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Becoming a magistrate

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If you’re looking to give something back to the community or you have a strong interest in the justice system you may wish to consider becoming one of England and Wales’ 28,000 magistrates, or a Justices of the Peace (JP) as they are also known.

What is a magistrate?

Magistrates are volunteers who sit in court and hear criminal, civil and family cases in their local area. A bench of three magistrates including a chairperson will hear each case. In criminal cases the magistrates will decide if the person should be granted bail and if the case is serious enough to be referred to the Crown Court. If not then the bench hears evidence, decides whether or not the defendant is guilty and what punishment they should receive. There is no jury in a magistrates’ court.

What sentences can magistrates give?

Magistrates are authorised to give fines up to £5,000 and sentence people to unpaid work in the community or prison sentences of up to six months.

Who can be a magistrate?

To become a magistrate you have to be between the ages of 18 and 65. Magistrates are generally expected to serve for at least five years and must retire when they reach the age of 70.

Magistrates come from all walks of life and you don’t need to have any qualifications or legal training. While magistrates aren’t necessarily required to hold a blemish free record, those who have been convicted of a serious crime or a number of smaller crimes are unlikely to have their application accepted. If you’ve been banned from driving in the past 10 years or have been declared bankrupt then you may also be refused.

How much time do I need to commit?

Magistrates need to be in court for a minimum of 13 days, or 26 half days, each year. Many employers give staff reasonable time off for magistrate duty and rotas are available well in advance to help employees organise their time. You won’t be expected to sit more than 70 times during the space of a year.

Do magistrates get paid?

becoming a magistrateAs volunteers, magistrates are not paid but can claim expenses for things like travel. Many employers allow staff paid time off for magistrate duties but where that isn’t offered a set rate can be claimed for loss of earnings.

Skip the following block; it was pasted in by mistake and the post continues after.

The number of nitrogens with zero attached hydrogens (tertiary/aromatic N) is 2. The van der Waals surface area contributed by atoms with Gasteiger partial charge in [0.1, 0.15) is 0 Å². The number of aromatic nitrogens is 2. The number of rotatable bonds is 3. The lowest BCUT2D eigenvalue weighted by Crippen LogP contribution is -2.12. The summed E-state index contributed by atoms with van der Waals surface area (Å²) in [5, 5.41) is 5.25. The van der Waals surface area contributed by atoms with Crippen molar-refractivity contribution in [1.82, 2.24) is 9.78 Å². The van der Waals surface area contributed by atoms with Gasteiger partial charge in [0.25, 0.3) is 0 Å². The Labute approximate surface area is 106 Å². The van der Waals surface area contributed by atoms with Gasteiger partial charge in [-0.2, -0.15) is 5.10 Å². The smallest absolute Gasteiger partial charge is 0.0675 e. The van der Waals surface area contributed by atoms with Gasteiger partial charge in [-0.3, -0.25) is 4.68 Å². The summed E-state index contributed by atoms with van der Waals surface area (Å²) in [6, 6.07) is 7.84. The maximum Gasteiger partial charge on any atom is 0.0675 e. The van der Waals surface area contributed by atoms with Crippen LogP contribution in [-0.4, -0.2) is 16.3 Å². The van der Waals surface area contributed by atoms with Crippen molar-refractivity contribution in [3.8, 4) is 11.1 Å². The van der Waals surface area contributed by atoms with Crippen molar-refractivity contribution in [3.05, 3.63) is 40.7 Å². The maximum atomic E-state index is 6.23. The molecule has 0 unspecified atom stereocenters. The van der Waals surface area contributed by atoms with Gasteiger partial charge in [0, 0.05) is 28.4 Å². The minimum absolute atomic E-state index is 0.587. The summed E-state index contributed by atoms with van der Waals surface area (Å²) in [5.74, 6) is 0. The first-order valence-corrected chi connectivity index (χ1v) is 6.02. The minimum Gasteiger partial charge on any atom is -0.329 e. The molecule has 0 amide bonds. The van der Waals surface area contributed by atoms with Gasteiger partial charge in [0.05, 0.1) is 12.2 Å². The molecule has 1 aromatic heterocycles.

What training will I receive?

Before taking up the role of magistrate you will need to attend meetings and training sessions. These will total around 18 hours to begin with and could take place over a long weekend or as several shorter sessions over a few weeks. When you’re appointed as a magistrate you’ll be allocated a mentor for the first 12 to 18 months. Every magistrate is expected to attend on-going training sessions and is appraised throughout their time serving on a bench. All new magistrates are allocated to the adult court but have the opportunity to train to serve on youth or family courts once they’ve gained experience. A legal adviser will always be present in court to advise on points of law or procedure.

How do I apply?

Before applying it is recommended that you sit in on at least two or three cases being heard at your local magistrates’ court. You need to send your application form to the advisory committee for your local court, which will be able to tell you if there are any vacancies. You can find out where your nearest court is by checking online. Once your application form has been received you may be invited to attend an interview. You will also have to provide references.

 

 

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About Maria Brett

About Maria Brett

Maria is a freelance writer with over 10 years' experience producing content for a variety of publications and websites. When not working or looking after her two gorgeous sons, she can usually be found playing flugelhorn in a brass band, helping out at her local hospital radio station, shouting at the television while watching Formula 1, at the cinema or plonked on the couch with a cold glass of wine.

Website: Maria Brett

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